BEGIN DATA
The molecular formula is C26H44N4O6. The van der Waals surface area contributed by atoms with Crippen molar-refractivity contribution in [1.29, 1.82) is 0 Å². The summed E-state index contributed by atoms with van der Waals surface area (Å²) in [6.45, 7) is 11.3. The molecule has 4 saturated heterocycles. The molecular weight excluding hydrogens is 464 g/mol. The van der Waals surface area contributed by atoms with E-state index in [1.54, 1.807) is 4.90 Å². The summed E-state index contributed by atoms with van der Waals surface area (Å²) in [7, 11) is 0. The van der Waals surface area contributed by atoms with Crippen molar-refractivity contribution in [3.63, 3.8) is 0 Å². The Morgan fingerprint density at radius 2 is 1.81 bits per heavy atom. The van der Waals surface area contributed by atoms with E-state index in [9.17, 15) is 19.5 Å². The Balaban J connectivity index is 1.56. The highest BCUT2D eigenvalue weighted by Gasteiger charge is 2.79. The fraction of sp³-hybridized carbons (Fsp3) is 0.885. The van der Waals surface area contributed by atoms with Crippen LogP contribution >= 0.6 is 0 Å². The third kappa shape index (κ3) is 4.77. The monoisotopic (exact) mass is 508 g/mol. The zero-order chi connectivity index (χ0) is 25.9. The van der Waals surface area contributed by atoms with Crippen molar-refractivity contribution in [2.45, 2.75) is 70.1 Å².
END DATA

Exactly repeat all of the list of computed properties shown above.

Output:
The molecular formula is C26H44N4O6. The van der Waals surface area contributed by atoms with Crippen molar-refractivity contribution in [1.29, 1.82) is 0 Å². The summed E-state index contributed by atoms with van der Waals surface area (Å²) in [6.45, 7) is 11.3. The molecule has 4 saturated heterocycles. The molecular weight excluding hydrogens is 464 g/mol. The van der Waals surface area contributed by atoms with E-state index in [1.54, 1.807) is 4.90 Å². The summed E-state index contributed by atoms with van der Waals surface area (Å²) in [7, 11) is 0. The van der Waals surface area contributed by atoms with Crippen molar-refractivity contribution in [3.63, 3.8) is 0 Å². The Morgan fingerprint density at radius 2 is 1.81 bits per heavy atom. The van der Waals surface area contributed by atoms with E-state index in [9.17, 15) is 19.5 Å². The Balaban J connectivity index is 1.56. The highest BCUT2D eigenvalue weighted by Gasteiger charge is 2.79. The fraction of sp³-hybridized carbons (Fsp3) is 0.885. The van der Waals surface area contributed by atoms with Crippen LogP contribution >= 0.6 is 0 Å². The third kappa shape index (κ3) is 4.77. The monoisotopic (exact) mass is 508 g/mol. The zero-order chi connectivity index (χ0) is 25.9. The van der Waals surface area contributed by atoms with Crippen molar-refractivity contribution in [2.45, 2.75) is 70.1 Å².